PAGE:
Thermal performances investigation of a wet cooling tower M. Lemouari  a , M. Boumaza  b,* , I.M. Mujtaba  c a Department of Processes Engineering, Faculty of Sciences and Engineering Sciences, University of Bejaia, Algeria b Department of Chemical Engineering, College of Engineering, King Saud University, P.O. Box 800, Riyadh 11421, Saudi Arabia c School of Engineering, Design and Technology, University of Bradford, Bradford, UK  Received 14 February 2006; accepted 29 August 2006Available online 18 October 2006 Abstract This paper presents an experimental investigation of the thermal performances of a forced draft counter flow wet cooling tower filledwith an ‘‘VGA’’ (Vertical Grid Apparatus) type packing. The packing is 0.42 m high and consists of four (04) galvanised sheets having azigzag form, between which are disposed three (03) metallic vertical grids in parallel with a cross sectional test area of 0.0222 m 2 (0.15 m  ·  0.148 m). This study investigates the effect of the air and water flow rates on the cooling water range as well as the tower char-acteristic, for different inlet water temperatures. Two operating regimes were observed during the air water contact, a pellicular regime(PR) and a bubble and dispersion regime (BDR). These two regimes can determine the best way to promote the heat transfer. The BDRregime seems to be more efficient than the pellicular regime, as it enables to cool larger water flow rates. The comparison between theobtained results and those found in the literature for other types of packing indicates that this type possesses very interesting thermalperformances.   2006 Elsevier Ltd. All rights reserved. Keywords:  Wet; Cooling; Tower; Packing; Flow; Thermal; Characteristics 1. Introduction Usually industrial processes produce large quantities of heat which must be permanently removed in order to main-tain standard operating parameters. Cooling towers filledwith packing are widely used to dissipate large heat loadsfrom these processes, such as power generation units,chemical and petrochemical plants and refrigeration andair-conditioning systems, to the atmosphere. Their princi-ple is based on heat and mass transfer using direct contactbetween ambient air and hot water through some types of packing. Indeed, the type of packing used in cooling towerhas an important role in the tower as it controls the heatand mass transfer processes between water and air. Severalresearchers have investigated this subject through experi-mental analysis of the heat and mass transfer processes inthese equipments.Simpson and Sherwood [1] studied the performances of forced draft cooling towers with a 1.05 m packing heightconsisted of wood slats. Kelly and Swenson [2] studied theheat transfer and pressure drop characteristics of splashgrid type cooling tower packing. The authors correlatedthe tower characteristic with the water/air mass flow ratioand mentioned that the factors affecting the value of thetower characteristic were found to be the water-to-air ratio,the packed height, the deck geometry and, to a very smallextent, the hot water temperature. They also mentioned thatthe tower characteristic at a given water-to-air ratio wasfound to be independent of wet bulb temperature and airloading, within the limits of air loading used in commercialcooling towers. Barile et al. [3] studied the performances of a turbulent bed cooling tower. They [3] correlated the towercharacteristic with the water/air mass flow ratio.El-Dessouky [4] studied the thermal and hydraulic per-formances of a three-phase fluidized bed cooling tower. 1359-4311/$ - see front matter    2006 Elsevier Ltd. All rights reserved.doi:10.1016/j.applthermaleng.2006.08.014 * Corresponding author. Tel.: +966 14679151; fax: +966 14678770. E-mail address:  boumaza_m@hotmail.com (M. Boumaza). www.elsevier.com/locate/apthermeng Applied Thermal Engineering 27 (2007) 902–909  He used spongy rubber balls 12.7 mm in diameter and witha density of 375 kg/m 3 as a packing, and developed a cor-relation between the tower characteristic, hot water inlettemperature, static bed height, and the water/air mass fluxratio. Bedekar et al. [5] studied experimentally the perfor-mance of a counter flow packed bed mechanical coolingtower, using a film type packing. Their results were pre-sented in terms of tower characteristics, water outlet tem-perature and efficiency as functions of the water to airflow rate ratio,  L / G  . They concluded that the tower perfor-mance decrease with an increase in the  L / G   ratio, howeverthey did not suggest any correlation in their work. Goshay-shi and Missenden [6] also studied experimentally the masstransfer and the pressure drop characteristics of manytypes of corrugated packing, including smooth and roughsurface corrugated packing in atmospheric cooling towers.Their experiments were conducted in a 0.15 m  ·  0.15 mcounter flow sectional test area with 1.60 m packing height.From their experimental data, a correlation between thepacking mass transfer coefficient and the pressure dropwas proposed. Milosavljevic and Heikkila [7] carried outexperimental measurements on two pilot-scale cooling tow-ers in order to analyze the performance of different coolingtower filling materials. They tested seven types of counterflow film type fills and correlated their pressure drop dataas well as the volumetric heat transfer coefficient with thewater and air flow rates. More recently, Kloppers and Kro¨-ger [8] studied the loss coefficient for wet cooling tower fills.They tested trickle, splash and film type fills in a counterflow wet cooling tower with a cross sectional test area of 1.5 m  ·  1.5 m. They [8] proposed a new form of empiricalequation that correlates fill loss coefficient as a functionof the air and water mass flow rates. There exist severalother mathematical models which can correlate heat andmass transfer processes occurring in wet cooling towers,such as the models proposed and discussed by Khanet al. [9] and Kloppers and Kro¨ger [10].The main objective of this study is to investigate thethermal performances of a forced draft counter flow wetcooling tower filled with an ‘‘V.G.A.’’ type packing. Thistype of packing which was first proposed for the masstransfer processes between gas and liquid [11] has not beenused in cooling water systems using direct contact betweenwater and air. Recently, Lemouari [12] and Lemouari andBoumaza [13,14] used this packing in an evaporative cool-ing system to study its thermal and hydraulic perfor-mances. Therefore, this study presents an experimentalinvestigation of the thermal performances of cooling tow-ers filled with the ‘‘V.G.A.’’ type packing. This packingconsists of vertical grids disposed between walls in the formof zigzag. The principle of its performance is as follows: thegas (air) enters by the bottom of the tower and arrives bythe top of that while crossing several times the verticalgrids, whereas the liquid (water) is introduced at the topof the tower and flows along the vertical grids.The obtained results which relate mainly the tower char-acteristic as well as the cooling water range temperature(35   C and 50   C) with the air and water flow rates seemto be in agreement with those shown in the literature. Thissuggests the validation of these results. 2. Experimental apparatus and procedure The experimental apparatus used in this study is illus-trated in Fig. 1. It consists mainly of a cooling tower (1)which represents the main device used in this test, a coldwater basin (2), a storage tank (3) which contains two elec-tric heaters (12), a water pump (4), a flow meter device (5),a by-pass pipe (6), a water distributor (7), a fan (8), an airdistribution chamber (9), a water-drops separator (10), athermostat (11). Auxiliaries items are also used such astemperatures and pressures measuring devices (13), (14)as well as system for the regulation of water levels (15) inthe feed basin. The cooling tower [12] has a parallel formof dimensions 206 mm  ·  148 mm  ·  550 mm, and is madeof Plexiglas. It is filled with the ‘‘VGA’’ type packing hav-ing a cross-sectional area of 150 mm  ·  148 mm, height of 420 mm and consists of four (04) galvanised zigzag formsheets, between which are disposed three (03) metallic ver-tical grids in parallel. The distance between each two gridsis 50 mm (width of the cell). The water distributor [12] ismade of copper tubes of 10/12 and 6/8 mm diameters,respectively. Fine droplets sweeping the width of the zigzagstarting from the top of the tower are introduced throughthis distributor. The considered measurements which weretaken consist of the temperatures increase (dry and wet) of the air at the entry and exit of the tower, as well as the inletand outlet water temperatures.The experimental procedure is as follows: – Initiating the circulation of a water flow, and lightingthe electrical heaters at the same time. Nomenclature a  contact area air–water, m 2 G   air mass flow rate, kg/h L  water mass flow rate, kg/h T  1  inlet water temperature (  C) t 1  inlet air temperature (  C) R  cooling water temperature range (  C) V   volume of the exchange core, m 3 G  0 air mass flux, kg/m 2 h L 0 water mass flux, kg/m 2 h T  2  outlet water temperature (  C) t 2  outlet air temperature (  C) KaV/L  tower characteristic (dimensionless) M. Lemouari et al. / Applied Thermal Engineering 27 (2007) 902–909  903   – As soon as the temperature of feed water exceeds fewdegrees the desired temperature, air is injected byswitching on the fan. – After a few moments, the temperature of waterdecreases and increases again by its initial value (setpoint) corresponding to the measurement values of thedry and wet temperatures of the air at the entry andthe exit of the tower and the inlet and outlet watertemperature. 3. Thermal performance of an experimental cooling tower In this study, two different parameters were used indetermining experimentally the thermal performances of the cooling tower, the cooling water range ( R ), which isdefined as the difference between the inlet water and theoutlet water temperature,  R  ¼  T  1    T  2  ð 1 Þ The second parameter is the tower characteristic,  KaV/L ,which is the most widely used in practice to define the ther-mal performances of wet cooling towers, and is defined asEq. (2)  KaV   L  ¼ Z   T  1 T  2 C   Pw d T  H  w    H   ð 2 Þ Eq. (2) is solved numerically to evaluate the tower charac-teristic for different experimental operating conditions. Thefollowing equations were used for the numericalintegration:  H  w  ¼  a e k T  ð 3 Þ H  w  is the Enthalpy of saturated air where  a  and  k  are givenby: a  ¼  18 : 573 ;  k  ¼  0 : 05610 for 14   C 6 T   6 36   C; a  ¼  20 : 231 ;  k  ¼  0 : 05314 for 17   C 6 T   6 44   C; a  ¼  20 : 900 ;  k  ¼  0 : 05200 for 17   C 6 T   6 51   C : 10717T 1 12T 2 31615141364111298t d1 t w1 III5t w2 t d2 Fig. 1. Schematic diagram of the experimental apparatus. (1) The cooling tower filled with the ‘‘V.G.A.’’ type packing, (2) load tank, (3) water basin, (4)water circulation pump, (5) flow meter, (6) by-pass pipe, (7) water distributor, (8) fan, (9) air distribution chamber, (10) drift eliminator, (11) thermostat,(12) heaters, (13) digital temperature indicator, (14) manometer, (15) float valve, (16) make-up tank, (17) connection for orifice differential pressure, (I)zigzag walls, (II) vertical grids.904  M. Lemouari et al. / Applied Thermal Engineering 27 (2007) 902–909   H   ¼  H  1  þ  C   pw ð  L = G  Þð T  1    T  Þ ð 4 Þ where  H  1  is the enthalpy of moist air at the entry of thetower, and is given by the following equation [17]:  H  1  ¼ ð 1 : 005  þ  1 : 884 w Þ t  1 d   þ  2502 : 3 w  ð 5 Þ w  = specific humidity of moist air (kg/kg).Eq. (3) was obtained by approximating the enthalpy of the air in saturation,  H  w  and using the values tabulatedin the literature [15–17]. 4. Results and discussion Two operating regimes were observed during the air andwater contact, through the ‘‘VGA’’ type packing in thecooling tower: – A first regime, called pellicular regime (PR), exists withlow water flow rates. – A second regime, called bubble and dispersion regime(BDR), appears with relatively larger water flow rates,as reported by Lemouari [12]. Therefore, these twohydrodynamic regimes, enable to identify two differentstates of heat transfer phenomena were distinguished,as shown in Figs. 4–7. 4.1. Tower characteristic Figs. 2–4 show the variation of the tower characteristic, KaV/L , with the water/air mass flow ratio,  L / G  , for an inletwater temperature of 35   C, 43   C and 50   C, respectively.The tower characteristic decreases with an increase of   L / G  .This decrease becomes less pronounced as  L / G   increases,for the case of the bubble and dispersion regime (BDR).The effect of   L / G   on the tower characteristic, as explainedby El-Dessouky [4], can be attributed to the decrease in thefraction of water that evaporates per unit of inlet water. Ithas also been observed during the experiments, that an    T  o  w  e  r  c   h  a  r  a  c   t  e  r   i  s   t   i  c ,   K  a   V   /   L Inlet water temperature: 35 ˚CPRRBDReference [15]Reference [6] Fig. 2. Tower characteristic vs. water/air mass flow ratio: experimental results and correlations in [6,15]. L/G    T  o  w  e  r  c   h  a  r  a  c   t  e  r   i  s   t   i  c ,   K  a   V   /   L Inlet water temperature: 43˚C PRRBDBarile et al. [3]: d = 19.05 mmBarile et al. [3]: d = 38.10 mm Fig. 3. Tower characteristic vs. water/air mass flow ratio: experimental results and Barile et al’s correlations [3]. M. Lemouari et al. / Applied Thermal Engineering 27 (2007) 902–909  905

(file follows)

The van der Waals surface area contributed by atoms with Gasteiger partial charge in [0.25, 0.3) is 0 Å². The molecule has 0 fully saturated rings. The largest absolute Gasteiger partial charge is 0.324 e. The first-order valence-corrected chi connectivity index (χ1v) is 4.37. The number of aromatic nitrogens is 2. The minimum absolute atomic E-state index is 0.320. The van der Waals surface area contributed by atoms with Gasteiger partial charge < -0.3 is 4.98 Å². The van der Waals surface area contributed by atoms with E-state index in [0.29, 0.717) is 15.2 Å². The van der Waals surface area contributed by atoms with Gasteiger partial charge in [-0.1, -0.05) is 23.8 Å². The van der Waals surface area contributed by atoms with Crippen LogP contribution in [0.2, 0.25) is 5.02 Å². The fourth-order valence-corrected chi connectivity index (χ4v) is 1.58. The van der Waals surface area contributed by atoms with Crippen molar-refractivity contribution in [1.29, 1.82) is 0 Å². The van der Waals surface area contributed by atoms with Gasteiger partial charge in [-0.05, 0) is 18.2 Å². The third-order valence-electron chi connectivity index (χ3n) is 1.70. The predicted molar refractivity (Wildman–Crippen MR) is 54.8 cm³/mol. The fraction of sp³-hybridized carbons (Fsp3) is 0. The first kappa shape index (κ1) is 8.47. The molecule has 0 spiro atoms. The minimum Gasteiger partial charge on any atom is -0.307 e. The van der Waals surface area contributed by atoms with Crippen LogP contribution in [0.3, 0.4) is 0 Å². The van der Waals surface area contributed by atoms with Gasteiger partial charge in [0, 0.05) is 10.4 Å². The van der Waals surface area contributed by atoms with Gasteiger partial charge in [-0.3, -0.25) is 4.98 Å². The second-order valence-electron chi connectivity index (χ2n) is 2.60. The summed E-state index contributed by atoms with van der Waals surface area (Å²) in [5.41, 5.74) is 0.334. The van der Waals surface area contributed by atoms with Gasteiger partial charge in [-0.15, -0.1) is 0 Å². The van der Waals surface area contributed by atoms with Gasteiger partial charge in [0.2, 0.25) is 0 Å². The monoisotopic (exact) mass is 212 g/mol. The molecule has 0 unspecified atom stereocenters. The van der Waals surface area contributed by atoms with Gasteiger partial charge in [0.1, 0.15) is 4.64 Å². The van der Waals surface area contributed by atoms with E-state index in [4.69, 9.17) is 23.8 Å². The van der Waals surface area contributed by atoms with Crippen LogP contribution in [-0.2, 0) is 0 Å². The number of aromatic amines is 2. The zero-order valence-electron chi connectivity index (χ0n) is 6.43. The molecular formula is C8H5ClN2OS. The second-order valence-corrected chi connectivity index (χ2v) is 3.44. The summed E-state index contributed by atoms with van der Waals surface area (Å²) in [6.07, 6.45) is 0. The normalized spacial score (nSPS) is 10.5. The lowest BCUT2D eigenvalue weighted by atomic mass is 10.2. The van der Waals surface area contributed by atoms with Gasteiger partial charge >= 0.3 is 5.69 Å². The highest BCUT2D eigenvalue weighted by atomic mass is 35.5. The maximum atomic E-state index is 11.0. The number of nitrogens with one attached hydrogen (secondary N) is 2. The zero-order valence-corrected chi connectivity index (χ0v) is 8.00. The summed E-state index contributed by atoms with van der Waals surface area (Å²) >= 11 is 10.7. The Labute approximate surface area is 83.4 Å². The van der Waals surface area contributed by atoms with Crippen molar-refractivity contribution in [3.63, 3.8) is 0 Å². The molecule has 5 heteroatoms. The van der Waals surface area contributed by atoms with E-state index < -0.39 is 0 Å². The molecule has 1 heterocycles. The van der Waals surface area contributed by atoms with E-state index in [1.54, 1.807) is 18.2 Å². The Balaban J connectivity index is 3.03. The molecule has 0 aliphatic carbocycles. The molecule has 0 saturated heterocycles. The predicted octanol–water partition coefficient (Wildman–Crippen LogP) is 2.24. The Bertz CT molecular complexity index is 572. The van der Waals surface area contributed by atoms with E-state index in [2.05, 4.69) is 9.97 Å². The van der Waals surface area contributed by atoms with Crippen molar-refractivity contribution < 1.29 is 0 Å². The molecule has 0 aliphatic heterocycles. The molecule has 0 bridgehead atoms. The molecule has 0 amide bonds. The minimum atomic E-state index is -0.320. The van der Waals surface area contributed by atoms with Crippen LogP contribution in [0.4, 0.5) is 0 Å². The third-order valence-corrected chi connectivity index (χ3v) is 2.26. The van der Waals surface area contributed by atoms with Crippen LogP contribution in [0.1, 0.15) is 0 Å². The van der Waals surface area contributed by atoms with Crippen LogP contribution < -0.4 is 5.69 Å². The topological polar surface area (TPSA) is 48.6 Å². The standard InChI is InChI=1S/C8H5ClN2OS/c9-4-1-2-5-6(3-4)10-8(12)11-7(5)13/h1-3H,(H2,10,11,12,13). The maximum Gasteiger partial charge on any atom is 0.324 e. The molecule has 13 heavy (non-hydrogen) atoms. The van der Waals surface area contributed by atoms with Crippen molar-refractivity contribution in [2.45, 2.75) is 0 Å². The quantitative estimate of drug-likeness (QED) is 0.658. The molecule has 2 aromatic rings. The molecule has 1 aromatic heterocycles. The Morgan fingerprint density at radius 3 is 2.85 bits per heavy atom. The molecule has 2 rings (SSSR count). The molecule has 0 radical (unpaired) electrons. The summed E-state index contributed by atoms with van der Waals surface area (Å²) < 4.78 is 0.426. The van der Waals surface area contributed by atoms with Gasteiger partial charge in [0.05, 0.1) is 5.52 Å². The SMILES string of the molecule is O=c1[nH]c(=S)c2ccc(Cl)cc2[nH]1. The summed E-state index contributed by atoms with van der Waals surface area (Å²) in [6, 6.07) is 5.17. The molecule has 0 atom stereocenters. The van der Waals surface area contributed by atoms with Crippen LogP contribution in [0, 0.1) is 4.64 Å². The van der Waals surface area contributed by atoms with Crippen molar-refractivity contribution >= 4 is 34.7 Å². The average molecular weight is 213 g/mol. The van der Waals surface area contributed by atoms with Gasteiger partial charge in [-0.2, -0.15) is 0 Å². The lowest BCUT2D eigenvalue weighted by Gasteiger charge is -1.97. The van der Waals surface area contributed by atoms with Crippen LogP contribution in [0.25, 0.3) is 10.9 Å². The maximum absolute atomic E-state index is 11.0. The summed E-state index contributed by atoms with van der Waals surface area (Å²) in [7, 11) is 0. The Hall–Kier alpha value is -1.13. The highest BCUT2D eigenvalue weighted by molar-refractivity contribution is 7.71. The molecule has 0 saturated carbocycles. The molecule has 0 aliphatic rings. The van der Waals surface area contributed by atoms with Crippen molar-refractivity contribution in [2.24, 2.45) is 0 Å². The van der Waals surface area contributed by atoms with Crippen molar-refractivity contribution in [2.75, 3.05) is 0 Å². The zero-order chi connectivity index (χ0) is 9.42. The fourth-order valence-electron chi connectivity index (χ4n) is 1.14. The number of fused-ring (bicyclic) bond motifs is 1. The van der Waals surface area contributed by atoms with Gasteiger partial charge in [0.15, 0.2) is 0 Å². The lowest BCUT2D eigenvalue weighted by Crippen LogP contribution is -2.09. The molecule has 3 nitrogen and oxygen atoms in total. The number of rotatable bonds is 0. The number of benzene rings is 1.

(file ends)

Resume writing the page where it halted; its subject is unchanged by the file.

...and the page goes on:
View more...
We Need Your Support
Thank you for visiting our website and your interest in our free products and services. We are nonprofit website to share and download documents. To the running of this website, we need your help to support us.

Thanks to everyone for your continued support.

No, Thanks